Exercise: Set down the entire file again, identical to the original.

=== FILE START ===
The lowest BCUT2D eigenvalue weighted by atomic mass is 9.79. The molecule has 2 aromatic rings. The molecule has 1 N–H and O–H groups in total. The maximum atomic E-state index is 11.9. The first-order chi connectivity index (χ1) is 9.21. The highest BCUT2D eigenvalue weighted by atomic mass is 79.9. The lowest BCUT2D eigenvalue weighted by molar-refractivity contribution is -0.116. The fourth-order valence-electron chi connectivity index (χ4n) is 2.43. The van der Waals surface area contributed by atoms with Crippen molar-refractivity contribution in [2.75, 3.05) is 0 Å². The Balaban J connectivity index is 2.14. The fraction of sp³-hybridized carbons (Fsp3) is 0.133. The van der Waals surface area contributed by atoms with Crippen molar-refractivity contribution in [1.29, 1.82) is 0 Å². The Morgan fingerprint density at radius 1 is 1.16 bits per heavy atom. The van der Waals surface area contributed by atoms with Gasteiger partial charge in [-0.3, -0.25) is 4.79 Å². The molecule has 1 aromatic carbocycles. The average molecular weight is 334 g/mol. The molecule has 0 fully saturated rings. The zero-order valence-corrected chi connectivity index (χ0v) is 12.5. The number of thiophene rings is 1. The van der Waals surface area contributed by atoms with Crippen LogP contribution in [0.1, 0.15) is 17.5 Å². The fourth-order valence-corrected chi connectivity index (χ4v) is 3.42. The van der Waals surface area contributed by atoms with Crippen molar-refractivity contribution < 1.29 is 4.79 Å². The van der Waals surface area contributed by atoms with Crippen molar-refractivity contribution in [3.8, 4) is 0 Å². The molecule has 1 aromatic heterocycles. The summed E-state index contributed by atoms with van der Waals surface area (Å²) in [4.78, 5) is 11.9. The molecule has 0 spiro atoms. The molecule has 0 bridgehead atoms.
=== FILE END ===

The lowest BCUT2D eigenvalue weighted by atomic mass is 9.79. The molecule has 2 aromatic rings. The molecule has 1 N–H and O–H groups in total. The maximum atomic E-state index is 11.9. The first-order chi connectivity index (χ1) is 9.21. The highest BCUT2D eigenvalue weighted by atomic mass is 79.9. The lowest BCUT2D eigenvalue weighted by molar-refractivity contribution is -0.116. The fourth-order valence-electron chi connectivity index (χ4n) is 2.43. The van der Waals surface area contributed by atoms with Crippen molar-refractivity contribution in [2.75, 3.05) is 0 Å². The Balaban J connectivity index is 2.14. The fraction of sp³-hybridized carbons (Fsp3) is 0.133. The van der Waals surface area contributed by atoms with Crippen molar-refractivity contribution in [1.29, 1.82) is 0 Å². The Morgan fingerprint density at radius 1 is 1.16 bits per heavy atom. The van der Waals surface area contributed by atoms with Gasteiger partial charge in [-0.3, -0.25) is 4.79 Å². The molecule has 1 aromatic carbocycles. The average molecular weight is 334 g/mol. The molecule has 0 fully saturated rings. The zero-order valence-corrected chi connectivity index (χ0v) is 12.5. The number of thiophene rings is 1. The van der Waals surface area contributed by atoms with Crippen LogP contribution in [0.1, 0.15) is 17.5 Å². The fourth-order valence-corrected chi connectivity index (χ4v) is 3.42. The van der Waals surface area contributed by atoms with Crippen molar-refractivity contribution < 1.29 is 4.79 Å². The van der Waals surface area contributed by atoms with Crippen molar-refractivity contribution in [3.8, 4) is 0 Å². The molecule has 1 aromatic heterocycles. The summed E-state index contributed by atoms with van der Waals surface area (Å²) in [4.78, 5) is 11.9. The molecule has 0 spiro atoms. The molecule has 0 bridgehead atoms.